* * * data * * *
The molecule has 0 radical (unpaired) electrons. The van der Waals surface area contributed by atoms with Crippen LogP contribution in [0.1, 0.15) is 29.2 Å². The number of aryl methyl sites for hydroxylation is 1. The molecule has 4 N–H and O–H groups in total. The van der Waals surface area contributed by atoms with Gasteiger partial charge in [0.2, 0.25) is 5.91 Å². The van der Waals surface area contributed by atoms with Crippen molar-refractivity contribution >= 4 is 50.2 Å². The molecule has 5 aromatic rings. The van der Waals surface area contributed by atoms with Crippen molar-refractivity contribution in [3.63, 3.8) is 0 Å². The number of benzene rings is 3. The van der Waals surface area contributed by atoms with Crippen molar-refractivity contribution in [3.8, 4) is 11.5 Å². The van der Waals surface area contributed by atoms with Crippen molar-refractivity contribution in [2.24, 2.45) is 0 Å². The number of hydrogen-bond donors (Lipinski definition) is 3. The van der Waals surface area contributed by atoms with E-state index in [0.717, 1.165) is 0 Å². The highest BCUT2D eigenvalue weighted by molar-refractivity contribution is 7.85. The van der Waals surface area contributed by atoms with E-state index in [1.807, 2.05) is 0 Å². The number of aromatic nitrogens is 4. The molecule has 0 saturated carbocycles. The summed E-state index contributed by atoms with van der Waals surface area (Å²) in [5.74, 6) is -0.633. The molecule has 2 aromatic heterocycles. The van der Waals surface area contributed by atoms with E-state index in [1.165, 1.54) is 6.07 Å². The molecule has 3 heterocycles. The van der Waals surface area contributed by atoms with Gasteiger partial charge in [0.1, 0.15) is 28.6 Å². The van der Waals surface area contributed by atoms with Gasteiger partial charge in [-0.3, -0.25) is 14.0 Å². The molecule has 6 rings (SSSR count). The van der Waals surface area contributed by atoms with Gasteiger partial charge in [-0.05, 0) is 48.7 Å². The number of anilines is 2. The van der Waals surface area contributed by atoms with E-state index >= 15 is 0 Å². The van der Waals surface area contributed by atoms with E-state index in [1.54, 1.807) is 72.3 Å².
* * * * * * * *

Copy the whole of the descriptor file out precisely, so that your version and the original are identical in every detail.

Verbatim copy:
The molecule has 0 radical (unpaired) electrons. The van der Waals surface area contributed by atoms with Crippen LogP contribution in [0.1, 0.15) is 29.2 Å². The number of aryl methyl sites for hydroxylation is 1. The molecule has 4 N–H and O–H groups in total. The van der Waals surface area contributed by atoms with Gasteiger partial charge in [0.2, 0.25) is 5.91 Å². The van der Waals surface area contributed by atoms with Crippen molar-refractivity contribution >= 4 is 50.2 Å². The molecule has 5 aromatic rings. The van der Waals surface area contributed by atoms with Crippen molar-refractivity contribution in [3.63, 3.8) is 0 Å². The number of benzene rings is 3. The van der Waals surface area contributed by atoms with Crippen molar-refractivity contribution in [3.8, 4) is 11.5 Å². The van der Waals surface area contributed by atoms with Crippen molar-refractivity contribution in [2.24, 2.45) is 0 Å². The number of hydrogen-bond donors (Lipinski definition) is 3. The van der Waals surface area contributed by atoms with E-state index in [0.717, 1.165) is 0 Å². The highest BCUT2D eigenvalue weighted by molar-refractivity contribution is 7.85. The van der Waals surface area contributed by atoms with E-state index in [1.807, 2.05) is 0 Å². The number of aromatic nitrogens is 4. The molecule has 0 saturated carbocycles. The summed E-state index contributed by atoms with van der Waals surface area (Å²) in [5.74, 6) is -0.633. The molecule has 2 aromatic heterocycles. The van der Waals surface area contributed by atoms with E-state index in [1.165, 1.54) is 6.07 Å². The molecule has 3 heterocycles. The van der Waals surface area contributed by atoms with Gasteiger partial charge in [0.1, 0.15) is 28.6 Å². The van der Waals surface area contributed by atoms with Gasteiger partial charge in [-0.3, -0.25) is 14.0 Å². The molecule has 6 rings (SSSR count). The van der Waals surface area contributed by atoms with Gasteiger partial charge in [-0.05, 0) is 48.7 Å². The number of anilines is 2. The van der Waals surface area contributed by atoms with E-state index >= 15 is 0 Å². The van der Waals surface area contributed by atoms with E-state index in [1.54, 1.807) is 72.3 Å².